The police declared that night a “turning point” because no tear gas or rubber bullets were employed and only 47 people were arrested. This reporter witnessed a single water bottle thrown towards police during the hour and a half stand off and at least two arrests of young men who were not doing anything violent. One young man complied with police orders to walk down the street, but he filmed the scene ahead of him with his phone. He was grabbed by the arms and placed under arrest. When asked why he would be arrested for that, another police officer said, “Filming is not walking.” From my vantage point, it seemed arrests were often arbitrary.

Earlier that evening, Brooke Miller of St. Charles, Mo., and her husband Elliot, who grew up in the area, confirmed that viewpoint from their own experiences at the demonstrations.

“It’s been peaceful protesting,” Brooke Miller said. “The media puts out [the message] otherwise … that the protesters are the ones being violent.” She said the police “initiated” the violence the night before by preparing to attack the crowd because they were “loud” or “obnoxious,” not because of threats or violence.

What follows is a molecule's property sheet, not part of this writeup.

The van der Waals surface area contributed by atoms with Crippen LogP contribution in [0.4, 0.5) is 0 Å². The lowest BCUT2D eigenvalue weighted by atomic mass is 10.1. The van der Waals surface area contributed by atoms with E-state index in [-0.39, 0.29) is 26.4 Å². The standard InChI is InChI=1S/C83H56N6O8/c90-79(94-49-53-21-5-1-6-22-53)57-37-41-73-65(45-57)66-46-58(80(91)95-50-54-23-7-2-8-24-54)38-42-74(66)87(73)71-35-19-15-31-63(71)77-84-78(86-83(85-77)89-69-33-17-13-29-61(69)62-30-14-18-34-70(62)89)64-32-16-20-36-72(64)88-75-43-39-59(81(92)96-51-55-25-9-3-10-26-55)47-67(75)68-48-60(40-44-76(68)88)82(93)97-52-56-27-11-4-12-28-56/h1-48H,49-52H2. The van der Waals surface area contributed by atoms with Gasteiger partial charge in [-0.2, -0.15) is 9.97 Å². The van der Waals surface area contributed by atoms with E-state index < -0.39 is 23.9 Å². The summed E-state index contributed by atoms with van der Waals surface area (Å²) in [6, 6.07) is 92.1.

While decrying any violence from protesters, Brooke echoed the sentiment heard from many others, “Yes, stuff were thrown at the cops, but that wasn’t until the fact the cops initiated it, which people don’t see that on the media. They flip flop it. They make it seem the protesters are the ones doing this, the ones doing that. But that’s not the case.”

The Millers are no strangers to police harassment. Brooke, a nurse, and Elliot, a teacher – both of whom are in school getting their masters degrees – have been pulled over by police and harassed for no apparent reason, except race. Police once told Elliot that he and his friends could not hang out in front of his father’s home.

“I’ve had personal experience,” Elliot Miller said. “I grew up in Bellefontaine, right down the street. They told me I wasn’t allowed to stand in front of the house with a group of my friends. It’s my house, my property, you can’t tell me what I can and can’t do in front of my house.”

Those kinds of negative, controlling interactions between African Americans and police helps to fuel the widespread distrust and anger that eventually explodes into public view when a killing by police occurs.

“It’s not just here in Ferguson, it’s everywhere. I can’t tell you the number of times I’ve been profiled,” Brooke Miller said. The Millers brought their four-year-old son and seven-year-old daughter to the evening protest. They want their kids to be part of this historic uprising against police crimes.

Yet, both young parents went out of their way to say they don’t want to paint every police officer with the same racial profiling brush. There are many who do help, they said, but it is scary and unfortunate that some African American children are actually frightened of the police – the very people who are supposed to “serve and protect” you.